July 13, 2024
What's a debate if you don't hear from the opposite side?
Bernier and his party are never likely to make a breakthrough if he is denied a spot in the televised leaders’ debate.
Bernier and his party are never likely to make a breakthrough if he is denied a spot in the televised leaders’ debate.

OTTAWA — Reading the electoral platform of Maxime Bernier’s People’s Party induces a slight throbbing about the temples.

From his call for a “Canadian values” test for immigrants to lowering the number of newcomers accepted to “between 100,000 and 150,000” from the estimated 330,000 this year, Bernier has proven himself to be a cynical opportunist.

This, after all, is the man who admonished his Conservative party leadership rival, Kellie Leitch, for proposing similar policies during a televised debate just two years ago.

“She said in the campaign that we must look at our immigration system in Canada (but) as you know, we’re not like in the U.S., we don’t have the same problem with illegal immigrants. I don’t know why Ms. Leitch is playing a karaoke version of Donald Trump in Canada. … We are open to immigration,” he said.

As a former industry minister, Bernier knows well that Canada increasingly relies on immigration for labour force growth — that a rapidly aging population requires the hundreds of thousands of highly educated newcomers (often better qualified than those born in Canada) to drive our economy.

But he also knows that more than a third of Canadians have negative views of immigration. He scorched the earth behind him as he left the Conservative party he came within a whisker of leading. Now, his political future rests on a tour of Canada’s church basements, belting out karaoke versions of Trump’s greatest hits — “My Way,” “Don’t Worry (about climate change), Be Happy,” etc.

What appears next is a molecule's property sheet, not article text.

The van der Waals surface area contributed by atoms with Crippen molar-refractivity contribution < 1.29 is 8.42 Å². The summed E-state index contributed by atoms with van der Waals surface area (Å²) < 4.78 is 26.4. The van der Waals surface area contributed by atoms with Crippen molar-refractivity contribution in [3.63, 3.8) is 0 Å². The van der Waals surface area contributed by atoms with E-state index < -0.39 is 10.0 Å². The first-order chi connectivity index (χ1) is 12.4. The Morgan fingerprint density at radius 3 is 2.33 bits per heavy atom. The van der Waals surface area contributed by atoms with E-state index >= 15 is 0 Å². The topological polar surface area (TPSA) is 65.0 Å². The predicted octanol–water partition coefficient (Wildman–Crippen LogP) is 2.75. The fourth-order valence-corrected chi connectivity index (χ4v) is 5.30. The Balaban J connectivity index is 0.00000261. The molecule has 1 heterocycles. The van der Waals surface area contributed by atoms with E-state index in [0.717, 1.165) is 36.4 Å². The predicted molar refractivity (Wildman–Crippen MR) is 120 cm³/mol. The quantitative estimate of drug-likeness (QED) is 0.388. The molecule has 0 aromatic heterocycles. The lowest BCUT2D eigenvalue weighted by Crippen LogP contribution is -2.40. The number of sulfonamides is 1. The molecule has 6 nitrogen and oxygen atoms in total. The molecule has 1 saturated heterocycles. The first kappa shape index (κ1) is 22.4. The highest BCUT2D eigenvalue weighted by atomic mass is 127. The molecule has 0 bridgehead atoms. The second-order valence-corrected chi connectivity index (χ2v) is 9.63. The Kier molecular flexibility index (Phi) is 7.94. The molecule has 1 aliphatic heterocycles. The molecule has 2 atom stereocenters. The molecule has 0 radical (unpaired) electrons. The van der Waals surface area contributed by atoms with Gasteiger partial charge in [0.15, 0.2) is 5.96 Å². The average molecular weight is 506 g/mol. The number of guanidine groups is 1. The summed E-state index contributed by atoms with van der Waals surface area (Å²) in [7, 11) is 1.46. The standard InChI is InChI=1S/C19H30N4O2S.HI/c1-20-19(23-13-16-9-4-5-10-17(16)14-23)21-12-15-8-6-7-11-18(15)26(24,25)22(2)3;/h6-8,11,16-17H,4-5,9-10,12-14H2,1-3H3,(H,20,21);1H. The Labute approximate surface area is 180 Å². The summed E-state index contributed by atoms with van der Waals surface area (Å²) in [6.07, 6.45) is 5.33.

It’s unlikely to end well. Most opinion polls have the People’s Party tracking between three and five per cent nationally. A poll in Bernier’s own southeast Quebec constituency suggests he’s neck and neck with the Conservative candidate in a riding he has won with no less than 50 per cent of the vote in every election since 2006. No other PP candidate is given much hope of winning by pollsters doing more granular constituency level surveys.


See Also:

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(2) ‘Significant and clear’ threat: What Canada’s spy chief says about China behind closed doors

(3) ‘CONVENIENT’: There’s Widespread Skepticism Towards Video Of Crazy Racist Lady Who Just Happens To Have “Vote Andrew Scheer” Sign

(4) Liberals to dragoon telecos in bid for re-election

(5) City’s explanation of SNC-Lavalin bid doesn’t wash with public